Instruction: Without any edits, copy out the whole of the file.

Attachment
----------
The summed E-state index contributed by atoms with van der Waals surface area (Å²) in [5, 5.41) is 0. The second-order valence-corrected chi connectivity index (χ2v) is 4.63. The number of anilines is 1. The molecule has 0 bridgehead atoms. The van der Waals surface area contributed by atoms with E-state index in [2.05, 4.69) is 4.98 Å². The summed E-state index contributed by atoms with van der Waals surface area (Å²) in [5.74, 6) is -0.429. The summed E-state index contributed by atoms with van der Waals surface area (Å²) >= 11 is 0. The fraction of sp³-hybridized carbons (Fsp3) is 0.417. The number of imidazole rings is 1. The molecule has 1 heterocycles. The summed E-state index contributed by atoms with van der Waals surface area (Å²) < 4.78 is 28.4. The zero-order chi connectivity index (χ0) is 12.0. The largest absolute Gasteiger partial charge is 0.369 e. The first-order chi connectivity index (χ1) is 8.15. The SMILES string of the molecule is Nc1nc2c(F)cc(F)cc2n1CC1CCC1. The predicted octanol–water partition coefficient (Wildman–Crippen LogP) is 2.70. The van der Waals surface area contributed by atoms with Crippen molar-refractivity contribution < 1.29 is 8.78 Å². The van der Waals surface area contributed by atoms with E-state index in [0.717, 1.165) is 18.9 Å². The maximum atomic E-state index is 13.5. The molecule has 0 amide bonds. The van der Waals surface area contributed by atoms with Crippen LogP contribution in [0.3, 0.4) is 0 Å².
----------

The summed E-state index contributed by atoms with van der Waals surface area (Å²) in [5, 5.41) is 0. The second-order valence-corrected chi connectivity index (χ2v) is 4.63. The number of anilines is 1. The molecule has 0 bridgehead atoms. The van der Waals surface area contributed by atoms with E-state index in [2.05, 4.69) is 4.98 Å². The summed E-state index contributed by atoms with van der Waals surface area (Å²) in [5.74, 6) is -0.429. The summed E-state index contributed by atoms with van der Waals surface area (Å²) >= 11 is 0. The fraction of sp³-hybridized carbons (Fsp3) is 0.417. The number of imidazole rings is 1. The molecule has 1 heterocycles. The summed E-state index contributed by atoms with van der Waals surface area (Å²) < 4.78 is 28.4. The zero-order chi connectivity index (χ0) is 12.0. The largest absolute Gasteiger partial charge is 0.369 e. The first-order chi connectivity index (χ1) is 8.15. The SMILES string of the molecule is Nc1nc2c(F)cc(F)cc2n1CC1CCC1. The predicted octanol–water partition coefficient (Wildman–Crippen LogP) is 2.70. The van der Waals surface area contributed by atoms with Crippen molar-refractivity contribution < 1.29 is 8.78 Å². The van der Waals surface area contributed by atoms with E-state index in [0.717, 1.165) is 18.9 Å². The maximum atomic E-state index is 13.5. The molecule has 0 amide bonds. The van der Waals surface area contributed by atoms with Crippen LogP contribution in [0.3, 0.4) is 0 Å².